March 14, 2005

Book: Nazis Tested Crude Nuclear Device

This is an interesting story.

"BERLIN - Nazi scientists trying to build an atomic bomb set off a test explosion two months before the end of World War II, killing hundreds of people in eastern Germany, a German researcher claims in a book published Monday.

"Hitler's Bomb" theorizes that the March 1945 device didn't achieve fission, but did scatter telltale radioactive particles at the Ohrdruf test site. It also claims that Nazi Germany briefly had a working nuclear reactor, something historians generally dispute.

Author Rainer Karlsch, an economic historian, offers no first-hand proof, saying his account is an interpretation of available evidence and he hopes it will spur more research.

He said soil samples from the Ohrdruf site he had analyzed for his book turned up above-average levels of radioactive isotopes such as cesium 137 and cobalt 60, though he quotes the testers as saying the site poses no radiation hazard.

However, access to what he believes was ground zero was barred because of old munitions at the site, which served as a Soviet military training area in East Germany after the war."


Can you imagine if the Nazis had made real progress and been able to do something with a nuclear device.

"A U.S. mission that arrived in Germany with American troops in 1945 to investigate the German atomic bomb program concluded that the Germans were nowhere near making a nuclear weapon.

Karlsch doesn't claim they were near. But based on witness accounts recorded after the war, postwar Allied aerial photos and Soviet military intelligence reports, he argues that a test blast happened March 3, 1945, at Ohrdruf — then being run as a Nazi concentration camp. He says there probably were several previous tests.

"Hitler's bomb — a tactical nuclear weapon with a potential for destruction far below that of the two American atomic bombs — was tested successfully several times shortly before the end of the war," the book says.

Gerald Holton, a professor of physics and the history of science at Harvard University, said the main scientists in the Nazi atomic bomb program never mentioned a test blast or having built a working nuclear reactor.

British intelligence bugged the scientists — including a key planner, Walther Gerlach — while they were interned at Farm Hall manor in England after the war.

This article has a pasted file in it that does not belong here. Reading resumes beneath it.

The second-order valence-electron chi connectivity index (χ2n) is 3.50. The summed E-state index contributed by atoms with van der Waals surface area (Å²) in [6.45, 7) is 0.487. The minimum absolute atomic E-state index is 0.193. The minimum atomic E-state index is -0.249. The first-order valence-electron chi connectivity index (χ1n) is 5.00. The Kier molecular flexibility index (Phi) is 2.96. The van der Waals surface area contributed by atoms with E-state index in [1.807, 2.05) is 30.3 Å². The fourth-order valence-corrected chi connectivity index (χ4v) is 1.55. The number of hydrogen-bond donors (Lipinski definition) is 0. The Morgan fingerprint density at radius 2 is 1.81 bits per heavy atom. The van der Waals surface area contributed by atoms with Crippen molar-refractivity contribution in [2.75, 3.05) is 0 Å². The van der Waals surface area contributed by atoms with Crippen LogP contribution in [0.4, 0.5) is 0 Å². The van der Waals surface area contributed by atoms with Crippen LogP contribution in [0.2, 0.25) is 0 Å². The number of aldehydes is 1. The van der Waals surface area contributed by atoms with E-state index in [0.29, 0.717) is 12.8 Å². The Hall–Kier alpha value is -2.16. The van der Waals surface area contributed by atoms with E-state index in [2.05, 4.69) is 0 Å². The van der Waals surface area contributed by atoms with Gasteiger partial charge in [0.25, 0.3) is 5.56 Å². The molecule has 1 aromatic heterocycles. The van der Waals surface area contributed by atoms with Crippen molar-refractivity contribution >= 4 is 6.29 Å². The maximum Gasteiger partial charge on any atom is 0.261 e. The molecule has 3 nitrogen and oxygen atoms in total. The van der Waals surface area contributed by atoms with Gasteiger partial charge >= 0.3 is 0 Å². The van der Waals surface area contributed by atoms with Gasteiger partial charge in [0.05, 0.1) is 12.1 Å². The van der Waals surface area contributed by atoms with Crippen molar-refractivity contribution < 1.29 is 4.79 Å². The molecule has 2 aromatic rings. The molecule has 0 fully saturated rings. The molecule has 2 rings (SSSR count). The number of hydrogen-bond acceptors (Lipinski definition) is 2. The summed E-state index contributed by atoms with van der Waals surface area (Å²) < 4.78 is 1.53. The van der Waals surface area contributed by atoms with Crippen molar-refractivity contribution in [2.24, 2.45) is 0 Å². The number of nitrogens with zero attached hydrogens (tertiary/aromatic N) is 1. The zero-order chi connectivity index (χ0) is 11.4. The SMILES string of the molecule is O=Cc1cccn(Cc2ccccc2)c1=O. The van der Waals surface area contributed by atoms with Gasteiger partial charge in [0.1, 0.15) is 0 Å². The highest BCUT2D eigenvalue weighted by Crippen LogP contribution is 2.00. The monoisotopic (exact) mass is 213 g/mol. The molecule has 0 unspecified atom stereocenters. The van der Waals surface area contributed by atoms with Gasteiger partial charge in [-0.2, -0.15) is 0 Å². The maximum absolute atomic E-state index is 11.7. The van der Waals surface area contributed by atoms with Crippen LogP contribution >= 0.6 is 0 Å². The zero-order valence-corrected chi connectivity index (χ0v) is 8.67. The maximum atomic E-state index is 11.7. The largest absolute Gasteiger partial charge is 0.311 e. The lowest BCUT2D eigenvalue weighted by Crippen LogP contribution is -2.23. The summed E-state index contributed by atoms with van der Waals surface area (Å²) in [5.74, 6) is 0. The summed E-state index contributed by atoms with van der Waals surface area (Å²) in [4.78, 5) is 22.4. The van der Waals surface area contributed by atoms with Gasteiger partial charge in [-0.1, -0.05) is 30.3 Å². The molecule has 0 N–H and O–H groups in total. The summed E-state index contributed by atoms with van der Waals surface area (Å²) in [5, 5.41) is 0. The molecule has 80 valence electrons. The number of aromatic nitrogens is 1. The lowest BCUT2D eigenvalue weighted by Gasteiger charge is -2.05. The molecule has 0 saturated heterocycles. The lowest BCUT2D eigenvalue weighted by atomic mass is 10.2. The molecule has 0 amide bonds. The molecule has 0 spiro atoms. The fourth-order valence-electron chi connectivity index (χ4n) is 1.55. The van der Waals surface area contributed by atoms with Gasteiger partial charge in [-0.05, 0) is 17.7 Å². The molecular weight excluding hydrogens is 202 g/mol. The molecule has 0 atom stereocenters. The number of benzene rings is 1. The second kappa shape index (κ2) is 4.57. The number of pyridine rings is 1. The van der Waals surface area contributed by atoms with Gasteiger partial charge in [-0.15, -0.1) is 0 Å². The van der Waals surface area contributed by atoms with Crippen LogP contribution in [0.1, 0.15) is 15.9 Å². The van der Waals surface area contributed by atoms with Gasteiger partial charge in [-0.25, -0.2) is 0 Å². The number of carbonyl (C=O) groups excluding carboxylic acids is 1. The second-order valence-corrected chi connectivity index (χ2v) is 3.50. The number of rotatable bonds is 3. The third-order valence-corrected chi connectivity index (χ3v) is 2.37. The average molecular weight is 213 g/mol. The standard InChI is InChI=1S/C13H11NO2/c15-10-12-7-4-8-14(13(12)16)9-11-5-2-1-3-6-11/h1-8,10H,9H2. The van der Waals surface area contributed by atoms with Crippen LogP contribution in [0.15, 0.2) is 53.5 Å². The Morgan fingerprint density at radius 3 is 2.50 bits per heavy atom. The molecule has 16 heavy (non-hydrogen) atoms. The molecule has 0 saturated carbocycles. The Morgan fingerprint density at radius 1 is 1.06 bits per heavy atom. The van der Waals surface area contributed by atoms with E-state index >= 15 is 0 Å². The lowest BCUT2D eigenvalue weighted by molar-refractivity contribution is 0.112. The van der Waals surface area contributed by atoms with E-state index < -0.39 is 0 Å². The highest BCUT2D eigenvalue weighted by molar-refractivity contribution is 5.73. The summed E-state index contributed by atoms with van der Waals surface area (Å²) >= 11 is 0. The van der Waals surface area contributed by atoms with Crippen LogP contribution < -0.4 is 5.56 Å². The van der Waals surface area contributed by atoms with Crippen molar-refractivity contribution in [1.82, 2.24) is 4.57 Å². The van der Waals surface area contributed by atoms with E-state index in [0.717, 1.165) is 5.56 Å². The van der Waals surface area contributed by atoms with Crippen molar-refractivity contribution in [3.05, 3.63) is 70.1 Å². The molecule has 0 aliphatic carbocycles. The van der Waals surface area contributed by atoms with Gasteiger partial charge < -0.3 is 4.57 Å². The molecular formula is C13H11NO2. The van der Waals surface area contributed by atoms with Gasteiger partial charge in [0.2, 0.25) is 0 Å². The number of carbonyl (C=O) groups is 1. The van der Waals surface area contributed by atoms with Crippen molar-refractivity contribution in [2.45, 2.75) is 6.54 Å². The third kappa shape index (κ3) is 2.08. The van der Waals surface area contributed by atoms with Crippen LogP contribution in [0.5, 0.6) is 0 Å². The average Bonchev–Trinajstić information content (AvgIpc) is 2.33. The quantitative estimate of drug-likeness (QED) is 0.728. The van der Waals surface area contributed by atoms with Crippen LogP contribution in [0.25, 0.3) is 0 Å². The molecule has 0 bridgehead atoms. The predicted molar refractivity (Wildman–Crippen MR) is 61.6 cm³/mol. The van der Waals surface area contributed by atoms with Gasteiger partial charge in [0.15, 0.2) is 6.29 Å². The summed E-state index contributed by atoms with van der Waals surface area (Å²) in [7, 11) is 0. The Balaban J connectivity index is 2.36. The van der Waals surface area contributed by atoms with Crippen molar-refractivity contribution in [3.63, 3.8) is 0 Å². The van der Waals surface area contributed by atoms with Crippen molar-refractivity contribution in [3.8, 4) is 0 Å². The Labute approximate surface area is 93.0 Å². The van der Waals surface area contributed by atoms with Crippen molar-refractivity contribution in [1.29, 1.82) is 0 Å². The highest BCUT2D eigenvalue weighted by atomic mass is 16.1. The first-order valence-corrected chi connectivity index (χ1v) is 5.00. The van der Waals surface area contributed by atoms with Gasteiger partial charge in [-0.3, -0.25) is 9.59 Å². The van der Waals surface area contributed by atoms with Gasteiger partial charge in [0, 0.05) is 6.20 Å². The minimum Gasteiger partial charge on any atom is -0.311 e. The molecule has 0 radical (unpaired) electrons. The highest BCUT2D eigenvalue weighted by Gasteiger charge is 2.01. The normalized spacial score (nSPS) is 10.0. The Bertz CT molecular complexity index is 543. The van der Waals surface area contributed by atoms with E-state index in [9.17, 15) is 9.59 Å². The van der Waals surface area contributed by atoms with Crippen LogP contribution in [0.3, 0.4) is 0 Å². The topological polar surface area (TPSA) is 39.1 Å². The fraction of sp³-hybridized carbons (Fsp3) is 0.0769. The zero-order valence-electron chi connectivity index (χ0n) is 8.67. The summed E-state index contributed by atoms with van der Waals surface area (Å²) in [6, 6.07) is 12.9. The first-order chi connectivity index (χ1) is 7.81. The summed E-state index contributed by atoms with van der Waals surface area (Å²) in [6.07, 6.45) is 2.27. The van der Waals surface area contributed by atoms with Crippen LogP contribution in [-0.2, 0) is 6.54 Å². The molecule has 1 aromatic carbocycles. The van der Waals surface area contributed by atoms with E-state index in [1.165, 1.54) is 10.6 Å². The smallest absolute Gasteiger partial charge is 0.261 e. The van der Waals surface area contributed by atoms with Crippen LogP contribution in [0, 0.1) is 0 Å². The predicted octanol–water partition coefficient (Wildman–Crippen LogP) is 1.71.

Any claims of a Nazi test blast "would have to have a lot of documentary evidence behind it," Holton said.

"It also would have to be checked against the remarks that Gerlach made during his period at Farm Hall ... where none of that sort of planning was discussed by him or anyone else."

Karlsch says scientists around Gerlach had "a certain amount" of enriched uranium from an as yet unknown source.

The German device probably was a 2-ton cylinder containing enriched uranium, he writes. The amount of uranium was small, meaning the conventional explosives used to trigger the device did not set off a vastly more destructive nuclear chain reaction, Karlsch said.

That would mesh with an account Karlsch said he found in Soviet military archives, apparently based on information from a German informant, that said the blast felled trees within a radius of about 500 to 600 yards.

Witnesses reported a bright flash of light and a column of smoke over the area that day, and residents said they had nausea and nosebleeds for days afterward, Karlsch says.

One witness said he helped burn heaps of corpses inside the military area the next day. They were hairless and some had blisters and "raw, red flesh."


Karlsch concludes that the blast killed several hundred prisoners of war and inmates forced to work at the site. Two months later, on May 8, 1945, Nazi Germany surrendered after the Soviets captured Berlin.

The book also seeks to turn attention from famous physicists like Werner Heisenberg and Carl Friedrich von Weizsaecker — who historians believe were often ambivalent about building a nuclear bomb for Hitler — to lesser-known but fiercely ambitious scientists and Nazi officials who Karlsch theorizes were directly involved in the testing program.

Physicist Jeremy Bernstein, who edited the Farm Hall transcripts for the book "Hitler's Uranium Club: The Secret Recordings at Farm Hall," said a key question was where the enriched uranium could have come from.

"To enrich uranium, you need an plant the size of Oak Ridge, and the Germans never had one," he said, referring to the sprawling U.S. facility that produced enriched uranium for the Hiroshima bomb.

Russian officials were unaware of any such test by the Germans, said Nikolai Shingaryov, a spokesman for Russia's Federal Nuclear Agency. "Of course we don't know everything, but we don't have data about this," he said."


I wouldn't be surprised to find out that this is more than speculation. The Nazis were avidly searching for any and all methods to get a hand up on the allies. Something tells me that we have yet to learn all of the secrets of the war.

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